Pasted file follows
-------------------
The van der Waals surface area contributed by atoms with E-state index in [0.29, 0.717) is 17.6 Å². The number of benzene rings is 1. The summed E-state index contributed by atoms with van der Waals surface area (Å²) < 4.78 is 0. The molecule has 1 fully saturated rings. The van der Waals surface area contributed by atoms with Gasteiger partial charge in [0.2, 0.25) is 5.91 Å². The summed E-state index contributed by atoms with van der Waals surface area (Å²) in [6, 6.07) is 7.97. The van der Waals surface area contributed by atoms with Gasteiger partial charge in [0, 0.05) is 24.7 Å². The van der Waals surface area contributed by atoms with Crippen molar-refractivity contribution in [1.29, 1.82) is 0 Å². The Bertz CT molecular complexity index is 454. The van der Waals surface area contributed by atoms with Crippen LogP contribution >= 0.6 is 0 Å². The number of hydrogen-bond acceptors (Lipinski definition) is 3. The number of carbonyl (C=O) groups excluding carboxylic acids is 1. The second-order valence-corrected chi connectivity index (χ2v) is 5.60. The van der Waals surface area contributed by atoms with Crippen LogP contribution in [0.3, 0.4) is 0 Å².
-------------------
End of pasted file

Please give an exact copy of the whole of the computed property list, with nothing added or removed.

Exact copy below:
The van der Waals surface area contributed by atoms with E-state index in [0.29, 0.717) is 17.6 Å². The number of benzene rings is 1. The summed E-state index contributed by atoms with van der Waals surface area (Å²) < 4.78 is 0. The molecule has 1 fully saturated rings. The van der Waals surface area contributed by atoms with Gasteiger partial charge in [0.2, 0.25) is 5.91 Å². The summed E-state index contributed by atoms with van der Waals surface area (Å²) in [6, 6.07) is 7.97. The van der Waals surface area contributed by atoms with Gasteiger partial charge in [0, 0.05) is 24.7 Å². The van der Waals surface area contributed by atoms with Crippen molar-refractivity contribution in [1.29, 1.82) is 0 Å². The Bertz CT molecular complexity index is 454. The van der Waals surface area contributed by atoms with Crippen LogP contribution >= 0.6 is 0 Å². The number of hydrogen-bond acceptors (Lipinski definition) is 3. The number of carbonyl (C=O) groups excluding carboxylic acids is 1. The second-order valence-corrected chi connectivity index (χ2v) is 5.60. The van der Waals surface area contributed by atoms with Crippen LogP contribution in [0.3, 0.4) is 0 Å².